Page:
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House made of 1200 plastic bottles

What can you make out of 1200 empty drinks bottles? Well, I recently visited the “Casa de las Botellas” (House of Bottles) in Puerto Iguazu in the North-East of Argentina, a project by Alfredo Alberto Santa Cruz demonstrating how everyday rubbish like plastic bottles and tetrapaks can be used to create housing. I had the pleasure of a guided tour by Alfredo, whose enthusiasm for the project was infectious and inspiring.

So, how do you go about making a structurally sound house made of bottles? Well, the basic ‘brick’ is made from two large empty PET drinks bottles. The top half of one of the bottles is removed and the bottom half is slotted over the top of the whole bottle and secured with a bolt. Voila! This gives you a sealed ‘brick’ (air is a great insulator) that will stack to create blocks or panels set in wooden frames. These panels or blocks can be made weatherproof by encasing them in a layer of unfolded tetrapak carton material and a layer of mesh onto which a layer of cement is added. This seemed like a more recognisable building block to me, coming from rather cold and wet climes.


Meanwhile the roof is constructed using ’tiles’ made from unfolded tetrapak cartons attached to wooden batons. The layers of plastic and aluminium in tetrapak are, of course, waterproof and in order to extend its lifespan the roof is finished off with more plastic bottles (that have been split open lengthways).

Alfredo has also created a solar water heater using plastic bottles. His imagination and innovation didn’t stop there – the garden walls were built using bottles filled with soil. The steps we walked up to the house on were built using bottles filled with sand. The chairs and tables in the house were made from surprisingly comfortable (if a little squeaky) bottles. The curtains were made from bottle tops. Bags and baskets were woven from bottles shredded using a simple hand tool.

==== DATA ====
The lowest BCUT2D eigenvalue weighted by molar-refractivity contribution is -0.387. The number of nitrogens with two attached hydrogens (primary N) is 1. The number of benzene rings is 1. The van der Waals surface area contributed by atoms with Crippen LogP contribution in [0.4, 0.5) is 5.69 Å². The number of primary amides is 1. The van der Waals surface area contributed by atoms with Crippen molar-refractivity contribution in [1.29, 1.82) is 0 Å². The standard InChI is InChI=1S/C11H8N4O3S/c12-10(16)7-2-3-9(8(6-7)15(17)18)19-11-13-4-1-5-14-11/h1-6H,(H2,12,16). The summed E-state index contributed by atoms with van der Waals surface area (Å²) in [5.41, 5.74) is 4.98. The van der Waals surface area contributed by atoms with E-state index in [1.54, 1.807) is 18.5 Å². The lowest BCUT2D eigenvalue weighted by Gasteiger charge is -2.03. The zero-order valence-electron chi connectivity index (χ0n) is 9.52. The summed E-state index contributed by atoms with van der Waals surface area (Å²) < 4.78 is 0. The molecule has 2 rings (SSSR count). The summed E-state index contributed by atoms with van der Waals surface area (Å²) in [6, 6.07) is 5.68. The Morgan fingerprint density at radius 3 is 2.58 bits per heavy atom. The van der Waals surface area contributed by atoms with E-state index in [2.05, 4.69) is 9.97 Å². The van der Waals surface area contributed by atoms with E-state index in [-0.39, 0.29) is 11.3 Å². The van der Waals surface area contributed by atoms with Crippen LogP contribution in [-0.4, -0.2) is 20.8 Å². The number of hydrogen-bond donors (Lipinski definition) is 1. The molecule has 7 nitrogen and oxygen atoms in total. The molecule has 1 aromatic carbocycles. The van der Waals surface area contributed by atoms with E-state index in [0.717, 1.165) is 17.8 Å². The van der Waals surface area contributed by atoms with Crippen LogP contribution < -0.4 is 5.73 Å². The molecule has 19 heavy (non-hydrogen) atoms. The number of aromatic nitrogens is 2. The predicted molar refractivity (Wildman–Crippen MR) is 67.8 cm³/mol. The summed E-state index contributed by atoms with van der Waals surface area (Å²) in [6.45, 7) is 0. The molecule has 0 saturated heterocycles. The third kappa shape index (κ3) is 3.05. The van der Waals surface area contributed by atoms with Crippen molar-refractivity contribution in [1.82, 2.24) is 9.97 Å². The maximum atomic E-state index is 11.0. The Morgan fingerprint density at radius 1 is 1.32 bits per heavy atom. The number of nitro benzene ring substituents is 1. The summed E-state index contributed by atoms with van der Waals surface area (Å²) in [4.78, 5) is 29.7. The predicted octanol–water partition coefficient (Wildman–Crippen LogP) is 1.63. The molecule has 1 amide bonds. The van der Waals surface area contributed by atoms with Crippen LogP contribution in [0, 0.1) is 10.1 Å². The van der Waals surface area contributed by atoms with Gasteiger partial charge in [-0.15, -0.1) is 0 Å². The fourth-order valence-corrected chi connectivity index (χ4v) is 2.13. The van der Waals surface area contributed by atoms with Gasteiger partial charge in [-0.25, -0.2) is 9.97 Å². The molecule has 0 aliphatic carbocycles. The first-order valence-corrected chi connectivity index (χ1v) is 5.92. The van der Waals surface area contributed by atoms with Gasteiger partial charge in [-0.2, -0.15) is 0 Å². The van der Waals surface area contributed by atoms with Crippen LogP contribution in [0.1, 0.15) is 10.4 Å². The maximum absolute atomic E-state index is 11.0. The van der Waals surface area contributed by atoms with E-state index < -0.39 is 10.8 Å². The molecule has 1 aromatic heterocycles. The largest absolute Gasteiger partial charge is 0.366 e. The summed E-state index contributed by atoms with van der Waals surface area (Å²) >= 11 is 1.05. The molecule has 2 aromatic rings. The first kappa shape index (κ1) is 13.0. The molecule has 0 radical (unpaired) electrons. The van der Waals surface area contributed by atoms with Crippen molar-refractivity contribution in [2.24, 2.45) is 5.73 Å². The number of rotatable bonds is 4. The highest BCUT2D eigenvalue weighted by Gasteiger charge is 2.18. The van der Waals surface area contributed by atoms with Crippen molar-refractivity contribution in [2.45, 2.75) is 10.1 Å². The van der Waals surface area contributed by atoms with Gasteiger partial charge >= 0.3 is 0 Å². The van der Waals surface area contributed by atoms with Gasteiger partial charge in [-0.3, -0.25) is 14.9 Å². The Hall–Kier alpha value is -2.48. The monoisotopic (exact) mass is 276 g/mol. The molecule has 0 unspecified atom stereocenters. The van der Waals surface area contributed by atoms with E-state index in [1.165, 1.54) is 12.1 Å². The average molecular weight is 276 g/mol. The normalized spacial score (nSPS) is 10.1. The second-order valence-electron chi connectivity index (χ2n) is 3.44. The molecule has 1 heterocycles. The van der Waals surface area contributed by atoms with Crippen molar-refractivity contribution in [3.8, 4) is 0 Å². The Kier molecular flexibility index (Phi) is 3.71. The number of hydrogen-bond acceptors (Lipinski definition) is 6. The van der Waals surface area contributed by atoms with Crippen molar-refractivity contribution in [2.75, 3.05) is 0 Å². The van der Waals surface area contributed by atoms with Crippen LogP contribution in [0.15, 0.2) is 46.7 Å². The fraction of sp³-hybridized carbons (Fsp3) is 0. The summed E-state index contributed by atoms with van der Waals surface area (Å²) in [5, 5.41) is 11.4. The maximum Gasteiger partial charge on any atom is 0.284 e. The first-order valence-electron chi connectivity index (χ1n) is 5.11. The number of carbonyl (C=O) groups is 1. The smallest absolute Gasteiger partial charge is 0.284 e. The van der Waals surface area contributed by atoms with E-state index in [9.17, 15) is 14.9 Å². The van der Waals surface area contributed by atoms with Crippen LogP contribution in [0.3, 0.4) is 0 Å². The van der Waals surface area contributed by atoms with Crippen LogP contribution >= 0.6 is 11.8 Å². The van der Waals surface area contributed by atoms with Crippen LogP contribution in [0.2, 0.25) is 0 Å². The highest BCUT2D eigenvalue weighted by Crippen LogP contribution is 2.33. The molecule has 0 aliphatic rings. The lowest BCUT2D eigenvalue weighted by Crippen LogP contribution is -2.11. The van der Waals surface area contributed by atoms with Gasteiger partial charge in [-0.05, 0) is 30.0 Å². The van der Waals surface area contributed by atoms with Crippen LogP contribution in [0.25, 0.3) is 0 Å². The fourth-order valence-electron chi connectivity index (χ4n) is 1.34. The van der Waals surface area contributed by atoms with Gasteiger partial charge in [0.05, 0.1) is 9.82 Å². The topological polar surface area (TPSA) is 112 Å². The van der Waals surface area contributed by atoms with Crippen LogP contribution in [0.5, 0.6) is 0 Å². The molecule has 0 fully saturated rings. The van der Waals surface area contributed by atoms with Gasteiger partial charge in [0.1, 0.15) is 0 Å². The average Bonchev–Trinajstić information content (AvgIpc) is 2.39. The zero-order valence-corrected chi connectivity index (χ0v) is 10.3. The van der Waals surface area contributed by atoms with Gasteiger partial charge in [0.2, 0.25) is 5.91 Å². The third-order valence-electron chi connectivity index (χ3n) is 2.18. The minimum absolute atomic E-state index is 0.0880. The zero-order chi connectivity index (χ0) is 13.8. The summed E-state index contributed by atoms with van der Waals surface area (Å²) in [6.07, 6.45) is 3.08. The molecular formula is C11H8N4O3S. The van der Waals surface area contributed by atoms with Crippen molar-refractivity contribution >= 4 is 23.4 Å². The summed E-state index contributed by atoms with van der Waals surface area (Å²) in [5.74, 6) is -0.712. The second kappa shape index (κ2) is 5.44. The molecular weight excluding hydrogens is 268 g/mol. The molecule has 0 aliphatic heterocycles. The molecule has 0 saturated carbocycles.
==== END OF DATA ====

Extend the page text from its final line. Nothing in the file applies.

The “Casa de las Botellas” has the potential to tick alot of boxes; readily available material, very cheap construction, helping to reduce landfill, providing better housing for people who cannot afford conventional construction techniques. Of course this method wouldn’t suit skyscraper construction and won’t last as long as a house built from bricks and mortar… but with each bottle panel being repairable and having an average lifespan of 10 to 15 years or so, it is certainly an interesting proposition.

So what happens to drinks bottles? When you’ve drunk your fizzy pop you have four options:

1) Throw the bottle in the bin. More often than not it will end up in landfill where it will degrade in about 1000 years, or it’ll be incinerated. This does however depend on where you live. For example, in Argentina there’s a chance the ‘cartoneros’ will fish it out of the rubbish and sell it to be recycled.

2) Reuse it for the same purpose. Whether you refill it yourself or live in a country where there are ‘returnable’ bottles. For example, in Argentina Coca-Cola use returnable 1.5 litre plastic bottles that you can take back to your supermarket. This has minimal impact.

3) Reuse it for something else. You could make a house, or maybe your kids want to make a spaceship. The thing about the spaceship is that unless it’s an extraordinarily good spaceship, it’s likely to end up in landfill after not too long. However, if it means you don’t have to buy a spaceship from a shop, it’s a great thing to do for your wallet and for the environment.

4) Recycle it. Traditionally PET has been recycled into fleece material. In the UK, Marks and Spencers staff wear clothes made from our old drinks bottles. However, more companies now are turning old PET bottles into new PET bottles too. Recycling uses energy, but according to Zero Waste Scotland, “Nearly 2000kg of CO2 equivalents are saved by recycling 1000kg of clear plastic bottles (PET) compared to sending them to landfill (Remade).”

Would I live in a house made of plastic bottles? My initial reaction is “I’m not sure”. One of the big challenges we face is re-evaluating the way we look at things… the first step being to start questioning some of the preconceptions that we have automatically adopted from our lifestyles. For example I think it could be said that the majority of people tend to think of ‘rubbish’ based products being a novelty or only necessary or beneficial to poorer folk. Whereas infact, recognising the inherent value of the items we consider to be waste is a trick we are missing. So, would I live in a house made of bottles? I’d certainly give it a go!